Bloem, Martin W., Richard D. Semba, and Klaus Kraemer. 2010. Castel Gandolfo Workshop: An introduction to the impact of climate change, the economic crisis, and the increase in the food prices on malnutrition. The Journal of Nutrition 140: 132–135.
Food and Agriculture Organization. 2016. The state of food and agriculture 2016: Climate change, agriculture and food security. Rome.
Food and Agriculture Organization. 2017. The future of food and agriculture, trends and challenges. Rome.
GRAIN. 2011. Food and climate change: The forgotten link. Barcelona: Against the Grain.
Hales, Simon, Neil De Wet, John Maindonald, and Alistair Woodward. 2002. Potential effect of population and climate changes on global distribution of dengue fever: An empirical model. The Lancet 360 (9336): 830–834.
International Fund for Agricultural Development. 2013. Smallholders, food security, and the environment. Rome.
International Panel on Climate Change. 2007. Climate Change 2007: Impacts, adaptation and vulnerability. contribution of Working Group II to the Fourth Assessment Report of the Intergovernmental Panel on Climate Change. Ed. Martin L. Parry, Osvaldo F. Canziani, Jean P. Palutikof, Paul J. van der Linden and Claire E. Hanson. Cambridge: Cambridge University Press.
IPES-Food. 2016. From uniformity to diversity: A paradigm shift from industrial agriculture to diversified agroecological systems. International Panel of Experts on Sustainable Food systems.
Lloyd, Simon J., R. Sari Kovats, and Zaid Chalabi. 2011. Climate change, crop yields, and undernutrition: Development of a model to quantify the impact of climate scenarios on child undernutrition. Environmental Health Perspectives 119 (12): 1817–1823.
Peterson, K. 2007. Reaching out to women when disaster strikes. Soroptimist White Paper.
Scarborough, Peter, Paul N. Appleby, Anja Mizdrak, Adam D.M. Briggs, Ruthy C. Travis, Kathryn E. Bradbury, and Timothy J. Key. 2014. Dietary greenhouse gas emissions of meat-eaters, fish-eaters, vegetarians and vegans in the UK. Climatic Change 125: 179–192.
Springmann, Marco, Daniel Mason-D’Croz, Sherman Robinson, H. Tara Garnett, Charles J. Godfray, Douglas Gollin, and Peter Scarborough. 2016. Global and regional health effects of future food production under climate change: A modelling study. The Lancet 387 (10031): 1937–1946.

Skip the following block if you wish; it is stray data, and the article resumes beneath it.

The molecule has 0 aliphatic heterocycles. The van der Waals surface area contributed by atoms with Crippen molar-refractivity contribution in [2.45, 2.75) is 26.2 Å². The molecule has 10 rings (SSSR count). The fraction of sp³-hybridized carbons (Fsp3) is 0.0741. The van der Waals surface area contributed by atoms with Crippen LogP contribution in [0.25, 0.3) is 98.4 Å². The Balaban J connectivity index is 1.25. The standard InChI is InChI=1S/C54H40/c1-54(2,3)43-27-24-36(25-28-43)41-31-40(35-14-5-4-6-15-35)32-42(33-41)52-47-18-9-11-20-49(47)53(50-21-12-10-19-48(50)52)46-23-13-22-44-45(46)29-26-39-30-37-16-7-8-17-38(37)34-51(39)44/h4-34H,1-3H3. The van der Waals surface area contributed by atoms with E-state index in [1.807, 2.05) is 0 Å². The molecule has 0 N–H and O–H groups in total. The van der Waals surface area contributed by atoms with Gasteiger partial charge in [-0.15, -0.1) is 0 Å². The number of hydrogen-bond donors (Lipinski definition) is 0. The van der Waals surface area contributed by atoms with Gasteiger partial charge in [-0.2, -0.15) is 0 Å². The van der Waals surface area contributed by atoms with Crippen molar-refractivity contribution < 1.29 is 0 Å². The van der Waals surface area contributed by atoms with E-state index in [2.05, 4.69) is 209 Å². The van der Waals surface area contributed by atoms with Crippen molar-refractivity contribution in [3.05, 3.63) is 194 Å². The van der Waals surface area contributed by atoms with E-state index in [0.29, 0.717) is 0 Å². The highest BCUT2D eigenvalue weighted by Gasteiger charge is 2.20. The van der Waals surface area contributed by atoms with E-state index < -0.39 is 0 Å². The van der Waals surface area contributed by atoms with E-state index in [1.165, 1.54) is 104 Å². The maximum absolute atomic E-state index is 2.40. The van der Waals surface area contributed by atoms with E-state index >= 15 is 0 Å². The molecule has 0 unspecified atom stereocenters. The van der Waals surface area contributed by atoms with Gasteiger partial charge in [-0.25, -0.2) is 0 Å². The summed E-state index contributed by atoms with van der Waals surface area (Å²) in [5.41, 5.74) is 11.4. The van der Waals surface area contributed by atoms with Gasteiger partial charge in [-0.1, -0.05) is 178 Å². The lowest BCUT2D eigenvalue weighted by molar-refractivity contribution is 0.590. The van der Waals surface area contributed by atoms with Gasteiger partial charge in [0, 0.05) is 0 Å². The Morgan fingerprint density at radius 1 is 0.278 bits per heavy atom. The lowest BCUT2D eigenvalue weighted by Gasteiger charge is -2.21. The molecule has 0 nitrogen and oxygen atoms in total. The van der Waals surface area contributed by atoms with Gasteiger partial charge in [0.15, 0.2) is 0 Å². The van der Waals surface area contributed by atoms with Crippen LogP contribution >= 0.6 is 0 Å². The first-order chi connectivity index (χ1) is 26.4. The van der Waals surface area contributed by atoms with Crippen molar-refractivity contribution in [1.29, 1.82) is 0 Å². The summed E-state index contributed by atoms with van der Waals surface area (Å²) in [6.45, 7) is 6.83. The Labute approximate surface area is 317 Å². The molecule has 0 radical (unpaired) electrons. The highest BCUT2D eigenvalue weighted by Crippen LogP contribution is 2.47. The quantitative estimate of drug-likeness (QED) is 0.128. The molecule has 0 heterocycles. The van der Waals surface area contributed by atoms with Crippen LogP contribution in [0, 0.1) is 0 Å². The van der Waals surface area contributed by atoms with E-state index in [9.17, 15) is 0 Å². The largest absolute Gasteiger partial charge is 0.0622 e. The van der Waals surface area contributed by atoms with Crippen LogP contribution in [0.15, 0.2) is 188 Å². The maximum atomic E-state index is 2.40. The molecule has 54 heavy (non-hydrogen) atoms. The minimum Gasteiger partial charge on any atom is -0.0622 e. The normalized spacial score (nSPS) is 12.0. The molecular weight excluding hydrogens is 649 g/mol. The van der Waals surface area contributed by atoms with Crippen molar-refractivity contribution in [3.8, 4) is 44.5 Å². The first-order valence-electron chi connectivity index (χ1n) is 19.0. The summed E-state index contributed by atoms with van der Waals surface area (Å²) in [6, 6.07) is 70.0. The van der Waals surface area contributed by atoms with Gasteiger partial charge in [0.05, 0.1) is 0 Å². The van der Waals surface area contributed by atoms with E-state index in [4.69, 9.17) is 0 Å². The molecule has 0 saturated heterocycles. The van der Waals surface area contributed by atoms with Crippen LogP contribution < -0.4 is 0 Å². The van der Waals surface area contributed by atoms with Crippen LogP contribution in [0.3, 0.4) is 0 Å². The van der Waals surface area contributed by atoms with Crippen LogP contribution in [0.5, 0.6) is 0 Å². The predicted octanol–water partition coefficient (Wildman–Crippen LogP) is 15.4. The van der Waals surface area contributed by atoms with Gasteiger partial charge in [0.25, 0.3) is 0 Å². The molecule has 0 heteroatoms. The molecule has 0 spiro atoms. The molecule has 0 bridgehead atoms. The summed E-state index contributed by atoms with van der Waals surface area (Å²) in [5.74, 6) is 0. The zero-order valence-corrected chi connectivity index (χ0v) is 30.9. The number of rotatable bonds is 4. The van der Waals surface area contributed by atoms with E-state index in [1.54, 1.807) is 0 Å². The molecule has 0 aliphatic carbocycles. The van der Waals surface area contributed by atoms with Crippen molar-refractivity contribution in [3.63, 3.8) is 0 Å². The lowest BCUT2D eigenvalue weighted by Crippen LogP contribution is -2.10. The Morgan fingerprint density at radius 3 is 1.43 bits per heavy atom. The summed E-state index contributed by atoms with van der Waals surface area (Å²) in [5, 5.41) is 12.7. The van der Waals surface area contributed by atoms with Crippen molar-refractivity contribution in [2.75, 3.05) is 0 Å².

Tronquet, Clothilde and Claudine Foucherot. 2015. Développement et perspectives de l’agriculture dans les négociations climatiques internationales, Etude Climat, vol. 48, CDC climat.
United Nations Environment Program. 2013. Africa adaptation gap technical report: Climate-change impacts, adaptation challenges and costs for Africa. New York.
Vermeulen, Sonja J., Bruce M. Campbell, and John S.I. Ingram. 2012. Climate change and food systems. Annual Review of Environment and Resources 37: 195–222.
Wollemberg, Eva, et al. 2016. Reducing emissions from agriculture to meet the 2 °C target. Global Change Biology 22: 3859–3864.
World Bank. 2016. Shock waves: Managing the impacts of climate change on poverty. Washington.
World Health Organization. 2013. Global nutrition policy review: What does it take to scale up nutrition action. Geneva: World Health Organization.
Ziegler, Jean. 2008. Promotion and protection of all human rights, civil, political, economic, social and cultural rights, including the right to development. United Nations Human Rights Council, Geneva, January 10, 2008. A/HRC/7/5.
About this article
Cite this article
Noiret, B. Food Security in a Changing Climate: A Plea for Ambitious Action and Inclusive Development. Development 59, 237–242 (2016). https://doi.org/10.1057/s41301-017-0092-y